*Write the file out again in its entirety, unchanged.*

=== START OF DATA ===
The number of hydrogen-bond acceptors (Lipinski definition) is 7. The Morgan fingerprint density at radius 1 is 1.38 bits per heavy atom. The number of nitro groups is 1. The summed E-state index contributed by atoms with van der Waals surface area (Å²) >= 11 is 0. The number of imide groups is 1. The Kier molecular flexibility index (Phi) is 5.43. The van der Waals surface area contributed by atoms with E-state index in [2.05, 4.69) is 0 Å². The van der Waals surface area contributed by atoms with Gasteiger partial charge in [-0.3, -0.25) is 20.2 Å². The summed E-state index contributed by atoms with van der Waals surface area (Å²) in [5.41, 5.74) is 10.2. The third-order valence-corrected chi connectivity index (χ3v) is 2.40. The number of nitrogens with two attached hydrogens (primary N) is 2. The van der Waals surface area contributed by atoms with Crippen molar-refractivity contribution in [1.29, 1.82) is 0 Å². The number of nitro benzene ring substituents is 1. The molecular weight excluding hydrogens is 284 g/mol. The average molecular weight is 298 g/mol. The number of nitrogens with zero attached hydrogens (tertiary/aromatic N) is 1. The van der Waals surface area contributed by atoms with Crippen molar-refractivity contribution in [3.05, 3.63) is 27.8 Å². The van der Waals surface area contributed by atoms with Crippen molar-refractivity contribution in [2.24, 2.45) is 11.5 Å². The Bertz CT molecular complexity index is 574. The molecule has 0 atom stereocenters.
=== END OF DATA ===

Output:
The number of hydrogen-bond acceptors (Lipinski definition) is 7. The Morgan fingerprint density at radius 1 is 1.38 bits per heavy atom. The number of nitro groups is 1. The summed E-state index contributed by atoms with van der Waals surface area (Å²) >= 11 is 0. The number of imide groups is 1. The Kier molecular flexibility index (Phi) is 5.43. The van der Waals surface area contributed by atoms with E-state index in [2.05, 4.69) is 0 Å². The van der Waals surface area contributed by atoms with Gasteiger partial charge in [-0.3, -0.25) is 20.2 Å². The summed E-state index contributed by atoms with van der Waals surface area (Å²) in [5.41, 5.74) is 10.2. The third-order valence-corrected chi connectivity index (χ3v) is 2.40. The number of nitrogens with two attached hydrogens (primary N) is 2. The van der Waals surface area contributed by atoms with Crippen molar-refractivity contribution in [1.29, 1.82) is 0 Å². The number of nitro benzene ring substituents is 1. The molecular weight excluding hydrogens is 284 g/mol. The average molecular weight is 298 g/mol. The number of nitrogens with zero attached hydrogens (tertiary/aromatic N) is 1. The van der Waals surface area contributed by atoms with Crippen molar-refractivity contribution in [3.05, 3.63) is 27.8 Å². The van der Waals surface area contributed by atoms with Crippen molar-refractivity contribution in [2.24, 2.45) is 11.5 Å². The Bertz CT molecular complexity index is 574. The molecule has 0 atom stereocenters.